Since Hungarian Ányos Jedlik invented the first electric car in 1828, the automotive industry has increasingly pursued the dream of a world transported by electrically powered vehicles. Although the sale of electric cars is growing, mass adoption remains a pipe dream. And it will remain so until electric cars deliver the same mileage per battery charge as a tank of gasoline.
The pressure is on to find a solution, as the quest for ever-lower CO2 emissions increases and the desire to retain vehicle access in some of the world’s most-populous cities becomes paramount. Electrically driven vehicles, therefore, need to become the norm rather than a novelty.
According to a report by the International Energy Agency (IEA), 3.1 million electric vehicles travelled the roads globally in 2017. However, this is expected to grow exponentially with estimates ranging from 125 to 220 million electric cars worldwide by 2030.
One key to this growth is the availability of components that enable electric vehicles to operate more like conventional vehicles, providing drivers the independence and reliability they expect. Unfortunately, electric vehicles tend to have shorter traveling ranges than gasoline and diesel vehicles. Additionally, battery charging takes a lot longer than filling up with traditional fuel, and the charging infrastructure is not yet widely available. These shortcomings lead to range anxiety¾the fear that a vehicle has insufficient range to reach its destination¾stranding the vehicle and its occupants. The solution to this is to build the charging infrastructure, improve charging efficiency, and increase battery capacity to extend the distance that cars can travel on a single charge.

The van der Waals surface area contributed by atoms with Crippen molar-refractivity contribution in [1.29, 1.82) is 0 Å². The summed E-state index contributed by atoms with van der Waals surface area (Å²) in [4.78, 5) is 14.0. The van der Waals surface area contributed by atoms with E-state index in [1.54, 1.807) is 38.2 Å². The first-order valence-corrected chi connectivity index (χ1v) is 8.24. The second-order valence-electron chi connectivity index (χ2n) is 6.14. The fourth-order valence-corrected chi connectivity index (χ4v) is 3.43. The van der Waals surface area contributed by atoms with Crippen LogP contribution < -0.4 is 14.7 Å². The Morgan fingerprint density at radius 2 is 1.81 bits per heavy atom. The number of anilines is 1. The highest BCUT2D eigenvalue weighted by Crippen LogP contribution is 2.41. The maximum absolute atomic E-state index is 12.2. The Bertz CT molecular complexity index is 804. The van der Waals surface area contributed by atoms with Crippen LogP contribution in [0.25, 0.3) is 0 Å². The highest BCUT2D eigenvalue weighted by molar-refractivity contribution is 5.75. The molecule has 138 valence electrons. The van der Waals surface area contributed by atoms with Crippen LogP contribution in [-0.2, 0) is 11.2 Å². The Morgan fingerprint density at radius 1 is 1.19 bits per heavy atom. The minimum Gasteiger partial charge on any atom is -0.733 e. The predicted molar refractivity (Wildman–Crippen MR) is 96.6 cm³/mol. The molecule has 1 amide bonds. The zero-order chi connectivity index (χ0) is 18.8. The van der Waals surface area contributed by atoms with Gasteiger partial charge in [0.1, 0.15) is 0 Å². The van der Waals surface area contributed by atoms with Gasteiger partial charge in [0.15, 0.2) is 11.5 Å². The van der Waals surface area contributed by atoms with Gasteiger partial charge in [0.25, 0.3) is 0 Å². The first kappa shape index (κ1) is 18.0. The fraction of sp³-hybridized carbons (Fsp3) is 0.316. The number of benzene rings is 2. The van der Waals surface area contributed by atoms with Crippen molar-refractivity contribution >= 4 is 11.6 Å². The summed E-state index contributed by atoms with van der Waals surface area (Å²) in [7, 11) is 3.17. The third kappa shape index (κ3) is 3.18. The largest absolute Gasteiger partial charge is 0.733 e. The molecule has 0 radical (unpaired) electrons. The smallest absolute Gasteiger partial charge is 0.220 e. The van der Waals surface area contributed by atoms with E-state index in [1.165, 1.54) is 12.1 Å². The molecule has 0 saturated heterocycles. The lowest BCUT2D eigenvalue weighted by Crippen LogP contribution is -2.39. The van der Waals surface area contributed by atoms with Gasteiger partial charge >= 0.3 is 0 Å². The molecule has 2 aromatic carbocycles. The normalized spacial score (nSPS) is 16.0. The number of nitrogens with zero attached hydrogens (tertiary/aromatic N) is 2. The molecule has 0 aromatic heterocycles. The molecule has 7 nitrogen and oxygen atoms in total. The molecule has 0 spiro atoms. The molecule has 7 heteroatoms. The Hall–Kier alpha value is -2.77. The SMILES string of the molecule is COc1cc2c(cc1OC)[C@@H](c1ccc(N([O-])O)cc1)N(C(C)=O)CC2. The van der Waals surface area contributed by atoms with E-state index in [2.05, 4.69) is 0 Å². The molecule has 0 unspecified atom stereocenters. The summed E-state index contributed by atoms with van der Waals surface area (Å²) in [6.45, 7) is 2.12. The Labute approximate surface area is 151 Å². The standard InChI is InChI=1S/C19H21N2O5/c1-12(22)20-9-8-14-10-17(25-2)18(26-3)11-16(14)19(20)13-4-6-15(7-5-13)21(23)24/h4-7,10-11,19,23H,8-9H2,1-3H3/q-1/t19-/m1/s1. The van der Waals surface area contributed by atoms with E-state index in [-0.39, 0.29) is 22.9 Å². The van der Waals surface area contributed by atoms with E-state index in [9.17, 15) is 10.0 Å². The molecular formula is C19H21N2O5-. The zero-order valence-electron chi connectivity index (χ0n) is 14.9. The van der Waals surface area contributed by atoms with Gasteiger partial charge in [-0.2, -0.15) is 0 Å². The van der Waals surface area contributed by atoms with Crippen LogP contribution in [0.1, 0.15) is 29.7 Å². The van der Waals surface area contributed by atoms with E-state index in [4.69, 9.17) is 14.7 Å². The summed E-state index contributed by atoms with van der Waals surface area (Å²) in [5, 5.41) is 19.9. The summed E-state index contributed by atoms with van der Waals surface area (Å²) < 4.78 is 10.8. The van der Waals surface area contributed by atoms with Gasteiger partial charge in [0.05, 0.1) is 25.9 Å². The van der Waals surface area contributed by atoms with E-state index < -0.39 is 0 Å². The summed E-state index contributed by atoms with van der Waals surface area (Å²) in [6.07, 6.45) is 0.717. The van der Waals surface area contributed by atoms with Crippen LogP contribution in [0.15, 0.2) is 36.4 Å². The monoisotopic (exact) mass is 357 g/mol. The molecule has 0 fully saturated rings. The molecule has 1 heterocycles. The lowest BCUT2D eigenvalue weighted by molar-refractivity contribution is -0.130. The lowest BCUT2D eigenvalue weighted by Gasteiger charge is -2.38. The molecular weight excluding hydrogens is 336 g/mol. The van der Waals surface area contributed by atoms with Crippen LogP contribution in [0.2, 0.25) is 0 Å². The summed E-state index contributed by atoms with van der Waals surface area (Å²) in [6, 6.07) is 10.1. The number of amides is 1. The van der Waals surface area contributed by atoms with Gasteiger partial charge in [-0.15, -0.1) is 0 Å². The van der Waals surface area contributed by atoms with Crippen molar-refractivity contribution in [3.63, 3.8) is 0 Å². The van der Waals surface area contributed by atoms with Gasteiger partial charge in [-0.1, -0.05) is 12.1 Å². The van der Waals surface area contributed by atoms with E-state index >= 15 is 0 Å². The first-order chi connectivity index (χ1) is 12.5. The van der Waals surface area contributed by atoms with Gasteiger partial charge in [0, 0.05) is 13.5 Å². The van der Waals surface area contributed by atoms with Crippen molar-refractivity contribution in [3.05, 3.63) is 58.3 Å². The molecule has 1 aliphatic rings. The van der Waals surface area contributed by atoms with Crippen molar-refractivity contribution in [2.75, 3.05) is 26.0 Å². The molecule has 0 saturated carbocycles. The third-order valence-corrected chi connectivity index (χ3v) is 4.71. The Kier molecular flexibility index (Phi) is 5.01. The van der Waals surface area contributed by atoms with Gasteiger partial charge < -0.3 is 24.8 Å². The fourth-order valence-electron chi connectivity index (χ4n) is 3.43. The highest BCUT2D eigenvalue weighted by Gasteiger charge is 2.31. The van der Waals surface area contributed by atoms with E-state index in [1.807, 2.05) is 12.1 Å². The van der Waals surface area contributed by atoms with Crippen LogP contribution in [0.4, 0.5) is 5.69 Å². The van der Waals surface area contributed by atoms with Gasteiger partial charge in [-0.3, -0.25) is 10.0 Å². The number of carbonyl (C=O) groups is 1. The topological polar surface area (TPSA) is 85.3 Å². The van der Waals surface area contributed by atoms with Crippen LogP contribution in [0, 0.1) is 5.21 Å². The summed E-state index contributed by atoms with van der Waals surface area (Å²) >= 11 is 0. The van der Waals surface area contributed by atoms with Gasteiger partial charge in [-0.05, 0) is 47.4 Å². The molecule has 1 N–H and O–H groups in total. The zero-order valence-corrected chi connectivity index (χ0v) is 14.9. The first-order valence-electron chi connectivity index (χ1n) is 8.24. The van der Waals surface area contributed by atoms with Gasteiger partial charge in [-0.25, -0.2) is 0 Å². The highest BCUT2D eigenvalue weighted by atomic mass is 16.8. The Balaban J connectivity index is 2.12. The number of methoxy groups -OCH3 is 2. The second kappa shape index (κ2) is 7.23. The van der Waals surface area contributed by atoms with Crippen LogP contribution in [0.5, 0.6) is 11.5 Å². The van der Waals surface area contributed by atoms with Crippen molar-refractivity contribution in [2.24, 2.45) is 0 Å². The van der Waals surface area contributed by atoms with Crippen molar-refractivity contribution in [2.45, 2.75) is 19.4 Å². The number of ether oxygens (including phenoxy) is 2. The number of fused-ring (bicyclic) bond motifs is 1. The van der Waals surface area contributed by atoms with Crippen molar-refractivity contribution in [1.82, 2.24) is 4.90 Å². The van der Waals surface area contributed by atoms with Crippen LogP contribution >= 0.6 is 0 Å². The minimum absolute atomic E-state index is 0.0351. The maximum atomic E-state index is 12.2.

The HiSpin HS40's hydrodynamic feature helps reduce frictional torque, while oil back-pumping leads to improved sealing performance without causing any shaft damage.
In electric vehicles, the e-axle is a critical component that performs the function of an engine and transmission combined. It is an electro-mechanical propulsion system contained in an axle structure that houses an electric motor, power electronics, and some form of gearing/differential. All of these fit within the traditional engine space. The motor and gearbox are directly coupled, and while the gearbox requires efficient lubrication, it is essential that the motor remain dry. To facilitate this, a highly reliable seal is required between these two components.
The difficulty in sealing this system is that electric motors run most efficiently at high speeds. Gasoline engines normally run at 2,000 to 4,000 revolutions per minute (RPM). The electrically-driven transmission runs up to eight times faster, typically at 16,000 RPM. In the future, this is likely to increase significantly.
The rotational speed limit for traditional seals in today’s e-axle is around 100 feet per second. However, to maximize efficiency, the theoretical optimal rotational surface speed of the e-axle would be greater than 200 feet per second¾a speed that is currently impossible to achieve.